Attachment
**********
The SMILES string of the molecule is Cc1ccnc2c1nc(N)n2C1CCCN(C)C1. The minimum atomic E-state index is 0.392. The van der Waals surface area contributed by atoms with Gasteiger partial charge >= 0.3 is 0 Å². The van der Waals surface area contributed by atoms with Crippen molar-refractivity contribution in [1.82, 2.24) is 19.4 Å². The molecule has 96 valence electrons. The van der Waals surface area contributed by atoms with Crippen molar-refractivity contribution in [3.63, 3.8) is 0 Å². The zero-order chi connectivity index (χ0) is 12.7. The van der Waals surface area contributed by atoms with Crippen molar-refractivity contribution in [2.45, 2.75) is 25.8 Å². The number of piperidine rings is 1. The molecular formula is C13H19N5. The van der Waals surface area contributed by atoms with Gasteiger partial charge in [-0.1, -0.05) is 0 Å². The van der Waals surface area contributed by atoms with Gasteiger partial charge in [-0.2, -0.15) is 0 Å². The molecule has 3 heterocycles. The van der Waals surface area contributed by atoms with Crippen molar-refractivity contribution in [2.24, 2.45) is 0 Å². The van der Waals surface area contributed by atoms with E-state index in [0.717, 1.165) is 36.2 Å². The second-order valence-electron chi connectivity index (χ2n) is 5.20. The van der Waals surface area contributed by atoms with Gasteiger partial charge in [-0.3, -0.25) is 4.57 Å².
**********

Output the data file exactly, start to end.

The SMILES string of the molecule is Cc1ccnc2c1nc(N)n2C1CCCN(C)C1. The minimum atomic E-state index is 0.392. The van der Waals surface area contributed by atoms with Gasteiger partial charge >= 0.3 is 0 Å². The van der Waals surface area contributed by atoms with Crippen molar-refractivity contribution in [1.82, 2.24) is 19.4 Å². The molecule has 96 valence electrons. The van der Waals surface area contributed by atoms with Crippen molar-refractivity contribution in [3.63, 3.8) is 0 Å². The zero-order chi connectivity index (χ0) is 12.7. The van der Waals surface area contributed by atoms with Crippen molar-refractivity contribution in [2.45, 2.75) is 25.8 Å². The number of piperidine rings is 1. The molecular formula is C13H19N5. The van der Waals surface area contributed by atoms with Gasteiger partial charge in [-0.1, -0.05) is 0 Å². The van der Waals surface area contributed by atoms with Gasteiger partial charge in [-0.2, -0.15) is 0 Å². The molecule has 3 heterocycles. The van der Waals surface area contributed by atoms with Crippen molar-refractivity contribution in [2.24, 2.45) is 0 Å². The van der Waals surface area contributed by atoms with E-state index in [0.717, 1.165) is 36.2 Å². The second-order valence-electron chi connectivity index (χ2n) is 5.20. The van der Waals surface area contributed by atoms with Gasteiger partial charge in [-0.3, -0.25) is 4.57 Å².